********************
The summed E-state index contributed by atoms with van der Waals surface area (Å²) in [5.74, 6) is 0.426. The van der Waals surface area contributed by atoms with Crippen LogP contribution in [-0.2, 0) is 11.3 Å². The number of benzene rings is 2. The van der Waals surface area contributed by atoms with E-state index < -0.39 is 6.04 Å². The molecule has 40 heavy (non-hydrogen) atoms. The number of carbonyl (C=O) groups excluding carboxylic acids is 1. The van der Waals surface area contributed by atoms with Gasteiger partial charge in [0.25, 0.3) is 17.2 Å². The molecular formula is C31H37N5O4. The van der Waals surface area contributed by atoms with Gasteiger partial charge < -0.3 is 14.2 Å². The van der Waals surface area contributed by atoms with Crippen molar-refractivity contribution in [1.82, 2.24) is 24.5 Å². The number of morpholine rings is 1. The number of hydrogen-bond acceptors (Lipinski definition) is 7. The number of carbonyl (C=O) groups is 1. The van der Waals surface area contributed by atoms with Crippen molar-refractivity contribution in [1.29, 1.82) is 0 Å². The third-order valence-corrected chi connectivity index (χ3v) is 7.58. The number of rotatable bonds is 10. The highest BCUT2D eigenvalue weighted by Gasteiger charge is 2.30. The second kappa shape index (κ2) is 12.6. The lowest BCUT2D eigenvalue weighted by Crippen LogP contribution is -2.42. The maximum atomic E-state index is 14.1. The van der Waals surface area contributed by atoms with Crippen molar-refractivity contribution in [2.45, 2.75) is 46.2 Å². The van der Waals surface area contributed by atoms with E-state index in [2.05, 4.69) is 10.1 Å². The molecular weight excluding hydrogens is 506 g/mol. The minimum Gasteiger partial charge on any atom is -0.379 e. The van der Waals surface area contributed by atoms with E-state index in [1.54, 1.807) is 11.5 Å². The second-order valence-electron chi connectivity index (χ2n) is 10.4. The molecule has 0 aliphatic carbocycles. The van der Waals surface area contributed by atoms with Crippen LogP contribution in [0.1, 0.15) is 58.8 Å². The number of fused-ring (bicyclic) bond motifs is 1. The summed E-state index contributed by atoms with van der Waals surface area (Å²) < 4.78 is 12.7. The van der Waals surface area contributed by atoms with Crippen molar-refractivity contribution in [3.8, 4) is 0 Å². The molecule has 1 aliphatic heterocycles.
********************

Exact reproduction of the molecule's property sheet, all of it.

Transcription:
The summed E-state index contributed by atoms with van der Waals surface area (Å²) in [5.74, 6) is 0.426. The van der Waals surface area contributed by atoms with Crippen LogP contribution in [-0.2, 0) is 11.3 Å². The number of benzene rings is 2. The van der Waals surface area contributed by atoms with E-state index < -0.39 is 6.04 Å². The molecule has 40 heavy (non-hydrogen) atoms. The number of carbonyl (C=O) groups excluding carboxylic acids is 1. The van der Waals surface area contributed by atoms with Gasteiger partial charge in [0.25, 0.3) is 17.2 Å². The molecular formula is C31H37N5O4. The van der Waals surface area contributed by atoms with Gasteiger partial charge < -0.3 is 14.2 Å². The van der Waals surface area contributed by atoms with Crippen molar-refractivity contribution in [1.82, 2.24) is 24.5 Å². The number of morpholine rings is 1. The number of hydrogen-bond acceptors (Lipinski definition) is 7. The number of carbonyl (C=O) groups is 1. The van der Waals surface area contributed by atoms with Crippen molar-refractivity contribution in [1.29, 1.82) is 0 Å². The third-order valence-corrected chi connectivity index (χ3v) is 7.58. The number of rotatable bonds is 10. The highest BCUT2D eigenvalue weighted by Gasteiger charge is 2.30. The second kappa shape index (κ2) is 12.6. The lowest BCUT2D eigenvalue weighted by Crippen LogP contribution is -2.42. The maximum atomic E-state index is 14.1. The van der Waals surface area contributed by atoms with Crippen molar-refractivity contribution in [2.45, 2.75) is 46.2 Å². The van der Waals surface area contributed by atoms with E-state index in [2.05, 4.69) is 10.1 Å². The molecular weight excluding hydrogens is 506 g/mol. The minimum Gasteiger partial charge on any atom is -0.379 e. The van der Waals surface area contributed by atoms with E-state index in [1.54, 1.807) is 11.5 Å². The second-order valence-electron chi connectivity index (χ2n) is 10.4. The molecule has 0 aliphatic carbocycles. The van der Waals surface area contributed by atoms with Crippen LogP contribution in [0.1, 0.15) is 58.8 Å². The number of fused-ring (bicyclic) bond motifs is 1. The summed E-state index contributed by atoms with van der Waals surface area (Å²) < 4.78 is 12.7. The van der Waals surface area contributed by atoms with Crippen molar-refractivity contribution in [3.8, 4) is 0 Å². The molecule has 1 aliphatic heterocycles.